OAuth terminology has been bothering me a long time now. Is OAuth Authorization as some would suggest or is it Authentication?

Correct me if I'm wrong but I have always read Authorization as being the act of allowing someone access to a resource yet OAuth doesn't seem to have any implementation that actually allows access to users to a given resource. All OAuth implementations talk about is providing a user a token (signed and sometimes encrypted). This token is then passed with every call to a back-end service endpoint where it is checked for validity, again not an OAuth concern.

Is OAuth Authentication (every article says it isn't) which I take it requires a user to provide credentials which in turn proves a user should/shouldn't have access?

So it seems that OAuth is not Authorization NOR Authentication since these have to be performed by other processes. So what the heck is it? Is it a process for communicating a token? Is it fluff word that really has no specific meaning?

It's hard to ask a question about this subject without sounding enigmatic and superstitious (ghosts and goblins) so I expect that answering this question won't be a simple thing either. Enter at your own risk.


OAuth is a specification for authorization

OAuth 2.0 is a specification for authorization, but NOT for authentication. RFC 6749, 3.1. Authorization Endpoint explicitly says as follows:

The authorization endpoint is used to interact with the resource owner and obtain an authorization grant. The authorization server MUST first verify the identity of the resource owner. The way in which the authorization server authenticates the resource owner (e.g., username and password login, session cookies) is beyond the scope of this specification.

OAuth authentication?

Authentication deals information about "who one is". Authorization deals information about "who grants what permissions to whom". Authorization flow contains authentication as its first step. It is the reason people are often confused.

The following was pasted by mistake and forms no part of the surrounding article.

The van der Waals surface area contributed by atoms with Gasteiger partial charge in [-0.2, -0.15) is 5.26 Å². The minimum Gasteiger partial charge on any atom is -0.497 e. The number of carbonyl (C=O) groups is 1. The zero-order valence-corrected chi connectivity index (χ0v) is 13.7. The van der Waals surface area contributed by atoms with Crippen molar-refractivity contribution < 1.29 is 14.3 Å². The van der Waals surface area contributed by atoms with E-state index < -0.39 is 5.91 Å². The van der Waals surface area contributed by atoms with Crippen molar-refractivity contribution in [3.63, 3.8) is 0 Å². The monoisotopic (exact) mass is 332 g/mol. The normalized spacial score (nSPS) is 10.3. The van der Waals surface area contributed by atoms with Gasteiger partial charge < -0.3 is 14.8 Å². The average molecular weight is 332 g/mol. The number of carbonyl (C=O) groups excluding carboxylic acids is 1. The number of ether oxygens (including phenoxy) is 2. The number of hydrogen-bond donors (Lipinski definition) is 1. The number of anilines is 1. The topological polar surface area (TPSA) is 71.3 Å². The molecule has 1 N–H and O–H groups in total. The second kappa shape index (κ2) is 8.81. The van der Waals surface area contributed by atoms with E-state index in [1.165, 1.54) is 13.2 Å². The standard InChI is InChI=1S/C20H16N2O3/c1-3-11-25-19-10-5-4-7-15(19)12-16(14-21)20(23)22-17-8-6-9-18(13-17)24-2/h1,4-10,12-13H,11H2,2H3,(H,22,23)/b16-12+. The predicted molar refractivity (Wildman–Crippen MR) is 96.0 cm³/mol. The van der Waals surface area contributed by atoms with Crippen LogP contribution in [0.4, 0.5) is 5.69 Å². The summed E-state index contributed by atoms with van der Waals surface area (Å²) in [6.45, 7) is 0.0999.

There are many libraries and services that use OAuth 2.0 for authentication. It is often called "social login" and It makes people more confused. If you see "OAuth authentication" (not "OAuth authorization"), it is a solution using OAuth for authentication.

OpenID Connect

OpenID 1.0 and OpenID 2.0 are old specifications for authentication. Those who made the specifications expected people to use OpenID for authentication. However, some people began to use OAuth 2.0 for authentication (not for authorization) and OAuth authentication has prevailed rapidly.

From a viewpoint of OpenID guys, authentication based on OAuth was not secure enough, but they had to admit that people preferred OAuth authentication. As a result, OpenID guys decided to define a new specification, OpenID Connect, on top of OAuth 2.0.

Yes, this has made people much more confused.

One-sentence definitions of OAuth 2.0 and OpenID Connect

OAuth 2.0 is a framework where a user of a service can allow a third-party application to access his/her data hosted in the service without revealing his/her credentials (ID & password) to the application.

enter image description here

OpenID Connect is a framework on top of OAuth 2.0 where a third-party application can obtain a user's identity information which is managed by a service.

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(Sorry, these definitions are excerpts from the overview page of my company)

Definitions from a viewpoint of implementors

Authentication is a process to determine the subject (= unique identifier) of an end-user. There are many ways to determine the subject. ID & password, fingerprints, iris recognition, etc.

Authorization is a process to associate the subject with the requested permissions and the client application that requested the permissions. An access token represents the association.

See Also

  1. Full-Scratch Implementor of OAuth and OpenID Connect Talks About Findings
  2. Diagrams And Movies Of All The OAuth 2.0 Flows
  3. Diagrams of All The OpenID Connect Flows
  4. The Simplest Guide To OAuth 2.0
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    For those wondering why authentication based on OAuth was not secure enough, I'm assuming these common pitfalls are the reason. – antak Feb 22 '16 at 5:06
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    "Authorization flow contains authentication as its first step. It is the reason people are often confused." Gold. – Sully Feb 27 '17 at 12:27
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    Well the only difference I can see between the two diagrams is is that the first contains the "user's data" and the second contains the "user's identity" , so yes this is confusing. – Joel_Blum Feb 22 '19 at 10:06

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